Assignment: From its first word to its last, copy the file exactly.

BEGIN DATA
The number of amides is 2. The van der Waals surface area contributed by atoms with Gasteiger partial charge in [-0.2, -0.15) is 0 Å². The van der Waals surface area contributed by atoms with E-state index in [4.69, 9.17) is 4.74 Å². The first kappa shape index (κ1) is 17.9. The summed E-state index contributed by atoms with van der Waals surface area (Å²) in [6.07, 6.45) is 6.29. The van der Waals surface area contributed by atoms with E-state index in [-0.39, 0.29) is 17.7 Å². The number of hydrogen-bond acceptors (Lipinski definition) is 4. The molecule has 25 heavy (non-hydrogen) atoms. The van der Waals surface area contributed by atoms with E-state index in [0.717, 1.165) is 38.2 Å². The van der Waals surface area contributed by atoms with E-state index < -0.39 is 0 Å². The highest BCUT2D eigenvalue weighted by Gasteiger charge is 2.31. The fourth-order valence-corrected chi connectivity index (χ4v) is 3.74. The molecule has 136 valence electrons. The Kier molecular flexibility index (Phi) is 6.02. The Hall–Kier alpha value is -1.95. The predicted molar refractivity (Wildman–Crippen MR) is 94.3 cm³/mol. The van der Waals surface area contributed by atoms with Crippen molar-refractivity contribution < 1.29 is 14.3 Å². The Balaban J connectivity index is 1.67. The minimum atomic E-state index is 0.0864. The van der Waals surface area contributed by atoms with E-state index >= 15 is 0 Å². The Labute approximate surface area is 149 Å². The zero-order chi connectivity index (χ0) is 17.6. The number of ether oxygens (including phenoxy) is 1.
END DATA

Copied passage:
The number of amides is 2. The van der Waals surface area contributed by atoms with Gasteiger partial charge in [-0.2, -0.15) is 0 Å². The van der Waals surface area contributed by atoms with E-state index in [4.69, 9.17) is 4.74 Å². The first kappa shape index (κ1) is 17.9. The summed E-state index contributed by atoms with van der Waals surface area (Å²) in [6.07, 6.45) is 6.29. The van der Waals surface area contributed by atoms with E-state index in [-0.39, 0.29) is 17.7 Å². The number of hydrogen-bond acceptors (Lipinski definition) is 4. The molecule has 25 heavy (non-hydrogen) atoms. The van der Waals surface area contributed by atoms with E-state index in [0.717, 1.165) is 38.2 Å². The van der Waals surface area contributed by atoms with E-state index < -0.39 is 0 Å². The highest BCUT2D eigenvalue weighted by Gasteiger charge is 2.31. The fourth-order valence-corrected chi connectivity index (χ4v) is 3.74. The molecule has 136 valence electrons. The Kier molecular flexibility index (Phi) is 6.02. The Hall–Kier alpha value is -1.95. The predicted molar refractivity (Wildman–Crippen MR) is 94.3 cm³/mol. The van der Waals surface area contributed by atoms with Crippen molar-refractivity contribution < 1.29 is 14.3 Å². The Balaban J connectivity index is 1.67. The minimum atomic E-state index is 0.0864. The van der Waals surface area contributed by atoms with E-state index >= 15 is 0 Å². The Labute approximate surface area is 149 Å². The zero-order chi connectivity index (χ0) is 17.6. The number of ether oxygens (including phenoxy) is 1.